ST JOHN PAUL II
all the earth FEAR the LORD; let all who dwell in the world show him
Reverence is the attitude of submission we owe to
God as the source of our being. It is the posture proper to us as human persons
who should recognize our finitude: I did not make myself and I do not hold
myself in being. Reverence can be called a posture in both senses of
the word: it involves not only the subjection of our minds, but also the
humbling of our bodies. The first leads to the second, like charity in the
heart leads to charity in deeds. In fact, the posture of reverence is formed in
us by a whole host of virtues with charity at their head. Reverence thrives on
charity because charity is a love of God, self, and neighbor for God’s own sake
that informs all the Christian virtues, animating and perfecting them
like the soul informs, or animates, the body. Charity forms reverence in
us, first, by teaching us the fear of the Lord. When our fear of God is a slave-like
fear of punishment, our reverence is real but imperfect. Reverence reaches its
perfection when our fear matures into a childlike dread of separation
from a beloved Father. As Saint Augustine says, “It is one thing to be afraid
he may come, another to be afraid he may leave you.” Brought to perfection by
love, reverence becomes the sign of the Holy Spirit in us crying “Abba!
True Audacity of Hope
Today is also the feast of Saint John Paul II. He was a man afflicted, he was a man of endurance, he stresses that Christ is our only hope and he showed us the love of God.
Karol Wojtyla came of age at one of the darkest moments of the twentieth century. When he was 19 years old and just commencing his university career, the Nazis rolled through his native Poland and instigated a reign of terror over the country. Almost immediately, the conquerors decapitated Polish society, killing the intelligentsia outright or sending them to concentration camps. All distinctive forms of Polish culture were cruelly suppressed, and the church was actively persecuted.
Young Wojtyla displayed heroic courage by joining the underground seminary run by the Cardinal of Krakow and by forming a small company of players who kept Polish literature and drama alive. Many of his colleagues in both of these endeavors were killed or arrested in the course of those terrible years of occupation.
Sadly, the Nazi tyranny was replaced immediately by the COMMUNIST TYRANNY, and Fr. Wojtyla was compelled to manifest his courage again. In the face of harassment, unfair criticism, the threat of severe punishment, etc., he did his priestly work, forming young people in the great Catholic spiritual and theological tradition. Even as a bishop, Wojtyla was subject to practically constant surveillance (every phone tapped; every room bugged; his every movement tracked), and he was continually, in small ways and large, obstructed by Communist officialdom. And yet he soldiered on. Of course, as Pope, he ventured into the belly of the beast, standing athwart the Communist establishment and speaking for God, freedom, and human rights.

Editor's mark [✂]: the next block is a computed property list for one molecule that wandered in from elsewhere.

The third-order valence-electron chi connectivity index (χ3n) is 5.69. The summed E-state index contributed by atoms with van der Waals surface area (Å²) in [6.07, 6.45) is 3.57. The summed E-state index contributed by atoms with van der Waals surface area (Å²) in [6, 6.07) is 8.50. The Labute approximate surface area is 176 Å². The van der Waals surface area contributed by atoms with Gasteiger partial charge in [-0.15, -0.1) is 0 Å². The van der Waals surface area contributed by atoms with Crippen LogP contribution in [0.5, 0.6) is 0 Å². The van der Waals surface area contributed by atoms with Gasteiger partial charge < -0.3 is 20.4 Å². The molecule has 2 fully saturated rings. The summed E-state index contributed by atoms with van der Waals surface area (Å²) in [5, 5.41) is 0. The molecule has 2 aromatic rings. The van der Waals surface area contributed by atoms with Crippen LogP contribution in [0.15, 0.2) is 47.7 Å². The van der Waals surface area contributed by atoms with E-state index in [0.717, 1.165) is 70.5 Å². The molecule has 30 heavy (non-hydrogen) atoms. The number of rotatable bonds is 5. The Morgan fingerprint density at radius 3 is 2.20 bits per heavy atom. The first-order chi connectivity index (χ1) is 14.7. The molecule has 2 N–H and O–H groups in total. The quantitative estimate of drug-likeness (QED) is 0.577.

In doing so, he proved himself one of the most courageous figures of the twentieth century. Karol Wojtyla was a man who exhibited the virtue of justice to a heroic degree. Throughout his papal years, John Paul II was the single most eloquent and persistent voice for human rights on the world stage. In the face of a postmodern relativism and indifferentism, John Paul took the best of the Enlightenment political tradition and wedded it to classical Christian anthropology. The result was a sturdy defense of the rights to life, liberty, education, free speech, and above all, the free exercise of religion. More persuasively than any other political figure, east or west, John Paul advocated for justice.
George Weigel titled his magisterial biography of John Paul II, Witness to Hope, by identifying Karol Wojtyla with a theological virtue. In October of 1978, the newly elected Pope John Paul II gave his inaugural speech to a packed St. Peter’s Square. This man, who had witnessed at first hand the very worst of the twentieth century, who had intimate experience of how twisted and wicked human beings can be, spoke over and over again this exhortation: “Be not afraid.”
There was, of course, absolutely no political or cultural warrant for that exhortation, no purely natural justification for it. It could come only from a man whose heart was filled with the supernatural sense that the Holy Spirit is the Lord of history.
Finally, was Karol Wojtyla in possession of love, the greatest of the theological virtues? The best evidence I can bring forward is the still breathtaking encounter that took place in a grimy Roman jail cell in December of 1983. John Paul II sat down with Mehmet Ali Agca, the man who had, only a year and a half before, fired several bullets into the Pope. John Paul spoke to him, embraced him, listened to him, and finally forgave him. Love is not a feeling or a sentiment. It is, Thomas Aquinas reminds us, an act of the will, more precisely, willing the good of the other.
This is why the love of one’s enemies—those who are not disposed to wish us well—is the great test of love. Did John Paul II express love in a heroic way? He forgave the man who tried to kill him; no further argument need be made.